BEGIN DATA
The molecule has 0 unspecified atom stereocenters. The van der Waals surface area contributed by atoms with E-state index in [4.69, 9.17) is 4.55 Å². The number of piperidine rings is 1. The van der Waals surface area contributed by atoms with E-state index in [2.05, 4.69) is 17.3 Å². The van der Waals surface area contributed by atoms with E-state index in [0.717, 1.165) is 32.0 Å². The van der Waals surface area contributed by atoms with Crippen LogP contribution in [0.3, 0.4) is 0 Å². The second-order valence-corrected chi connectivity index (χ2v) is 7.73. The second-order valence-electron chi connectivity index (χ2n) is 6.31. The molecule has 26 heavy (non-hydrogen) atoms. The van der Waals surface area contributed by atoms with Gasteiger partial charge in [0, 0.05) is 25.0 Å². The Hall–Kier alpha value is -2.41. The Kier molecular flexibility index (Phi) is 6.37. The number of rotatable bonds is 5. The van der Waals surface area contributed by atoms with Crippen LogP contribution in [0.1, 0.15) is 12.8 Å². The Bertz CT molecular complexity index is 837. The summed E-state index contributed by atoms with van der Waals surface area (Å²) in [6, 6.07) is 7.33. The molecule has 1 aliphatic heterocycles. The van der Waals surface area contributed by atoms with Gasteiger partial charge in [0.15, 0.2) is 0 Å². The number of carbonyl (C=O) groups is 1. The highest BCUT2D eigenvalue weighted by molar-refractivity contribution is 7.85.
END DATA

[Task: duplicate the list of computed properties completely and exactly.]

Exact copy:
The molecule has 0 unspecified atom stereocenters. The van der Waals surface area contributed by atoms with E-state index in [4.69, 9.17) is 4.55 Å². The number of piperidine rings is 1. The van der Waals surface area contributed by atoms with E-state index in [2.05, 4.69) is 17.3 Å². The van der Waals surface area contributed by atoms with E-state index in [0.717, 1.165) is 32.0 Å². The van der Waals surface area contributed by atoms with Crippen LogP contribution in [0.3, 0.4) is 0 Å². The second-order valence-corrected chi connectivity index (χ2v) is 7.73. The second-order valence-electron chi connectivity index (χ2n) is 6.31. The molecule has 26 heavy (non-hydrogen) atoms. The van der Waals surface area contributed by atoms with Gasteiger partial charge in [0, 0.05) is 25.0 Å². The Hall–Kier alpha value is -2.41. The Kier molecular flexibility index (Phi) is 6.37. The number of rotatable bonds is 5. The van der Waals surface area contributed by atoms with Crippen LogP contribution in [0.1, 0.15) is 12.8 Å². The Bertz CT molecular complexity index is 837. The summed E-state index contributed by atoms with van der Waals surface area (Å²) in [6, 6.07) is 7.33. The molecule has 1 aliphatic heterocycles. The van der Waals surface area contributed by atoms with Gasteiger partial charge in [0.15, 0.2) is 0 Å². The number of carbonyl (C=O) groups is 1. The highest BCUT2D eigenvalue weighted by molar-refractivity contribution is 7.85.